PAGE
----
Srinagar: The Jammu and Kashmir High Court Bar Association Saturday expressed concern over the deteriorating health conditions of the hundreds of Kashmiri prisoners lodged in different jails in India.
Bar urged the Government Of India and UT J&K administration to shift these prisoners from outside jails to the nearest jails in Kashmir valley.
“In view of the disastrous Covid-19 wave throughout India which is consuming thousands of lives per day, the family members of these prisoners are seriously concerned about the health and lives of their imprisoned kith and kin,” a Bar statement said.
Bar while expressing deep concern about the physical conditions of the Kashmiri prisoners in outside jails demanded immediate shifting of these prisoners to the nearest jails in Kashmir valley.
It also appealed that the cases of these prisoners/detainees must be reviewed for parole and in view of the grave pandemic situation be released on parole for the time being.
“In Tihar Jail, New Delhi, Kashmiri prisoner Shahidul Islam is Covid infected. Brain tumor patient Bashir Ahmad Bhat is very sick in prison. Health condition of other prisoners that include Muhammad Yasin Malik, Shabir Ahmed Shah, Nayeem Khan, Asiya Andrabi, Nahida Nasreen, Ayaz Akbar, Parvaiz Mir and Ferooz Ahmad Bhat is deteriorating fast,” the statement said.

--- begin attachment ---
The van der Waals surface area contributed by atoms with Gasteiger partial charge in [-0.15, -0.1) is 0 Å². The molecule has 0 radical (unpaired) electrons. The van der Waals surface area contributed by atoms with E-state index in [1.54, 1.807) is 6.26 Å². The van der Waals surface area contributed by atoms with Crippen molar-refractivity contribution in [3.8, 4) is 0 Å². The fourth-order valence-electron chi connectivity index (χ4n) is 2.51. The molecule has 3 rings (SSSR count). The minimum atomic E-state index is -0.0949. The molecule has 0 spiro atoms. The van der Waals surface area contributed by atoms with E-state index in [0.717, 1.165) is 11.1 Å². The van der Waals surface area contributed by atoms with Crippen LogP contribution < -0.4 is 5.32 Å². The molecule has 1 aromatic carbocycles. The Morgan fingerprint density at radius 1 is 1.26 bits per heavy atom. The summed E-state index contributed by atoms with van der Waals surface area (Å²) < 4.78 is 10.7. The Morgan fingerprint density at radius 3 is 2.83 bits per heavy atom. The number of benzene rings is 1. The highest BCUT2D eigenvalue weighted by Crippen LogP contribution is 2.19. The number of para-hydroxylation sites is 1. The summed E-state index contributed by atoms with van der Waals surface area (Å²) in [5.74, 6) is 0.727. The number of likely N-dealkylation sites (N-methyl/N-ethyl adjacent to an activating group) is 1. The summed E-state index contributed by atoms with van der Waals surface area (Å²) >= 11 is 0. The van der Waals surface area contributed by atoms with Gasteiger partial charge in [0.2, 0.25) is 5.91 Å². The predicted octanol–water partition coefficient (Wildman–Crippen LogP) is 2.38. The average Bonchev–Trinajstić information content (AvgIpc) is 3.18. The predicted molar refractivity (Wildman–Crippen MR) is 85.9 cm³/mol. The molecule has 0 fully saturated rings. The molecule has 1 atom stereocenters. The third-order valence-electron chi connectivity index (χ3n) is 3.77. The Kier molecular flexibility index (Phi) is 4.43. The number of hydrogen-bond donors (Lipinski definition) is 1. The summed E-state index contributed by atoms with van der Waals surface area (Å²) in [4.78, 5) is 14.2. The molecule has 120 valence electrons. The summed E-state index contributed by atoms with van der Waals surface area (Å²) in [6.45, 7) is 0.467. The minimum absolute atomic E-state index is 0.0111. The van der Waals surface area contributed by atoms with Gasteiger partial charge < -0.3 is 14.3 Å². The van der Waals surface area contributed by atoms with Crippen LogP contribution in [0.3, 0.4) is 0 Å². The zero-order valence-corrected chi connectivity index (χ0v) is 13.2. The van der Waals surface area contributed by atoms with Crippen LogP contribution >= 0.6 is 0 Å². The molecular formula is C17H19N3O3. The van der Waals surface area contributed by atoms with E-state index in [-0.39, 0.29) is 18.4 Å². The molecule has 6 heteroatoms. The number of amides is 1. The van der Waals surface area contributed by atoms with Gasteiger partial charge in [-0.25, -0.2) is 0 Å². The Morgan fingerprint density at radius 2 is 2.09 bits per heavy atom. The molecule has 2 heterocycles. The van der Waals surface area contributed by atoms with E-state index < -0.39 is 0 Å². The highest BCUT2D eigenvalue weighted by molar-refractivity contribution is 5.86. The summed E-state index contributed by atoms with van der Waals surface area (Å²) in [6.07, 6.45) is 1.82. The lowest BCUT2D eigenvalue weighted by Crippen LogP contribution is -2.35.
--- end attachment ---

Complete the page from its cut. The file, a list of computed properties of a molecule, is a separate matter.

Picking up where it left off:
Sehar, Shabir Ahmad Shah’s daughter, wrote several messages on Twitter about her concern over the senior Hurriyat leader’s health and urged people to raise their voice in his support.
A meeting of Bar decided to appeal the Govt. of India and UT administration for review of the cases for release on parole and shifting of these prisoners to the nearest jails in Kashmir valley.
The meeting observed that due to Covid-19 restrictions courts are not able to take up cases with the desired priority as such Administration be reviewing cases for shifting or release of the overall prisoners on parole which is the prerogative of the Govt. and not of the judiciary.
Be Part of Quality Journalism
Quality journalism takes a lot of time, money and hard work to produce and despite all the hardships we still do it. Our reporters and editors are working overtime in Kashmir and beyond to cover what you care about, break big stories, and expose injustices that can change lives. Today more people are reading Kashmir Observer than ever, but only a handful are paying while advertising revenues are falling fast.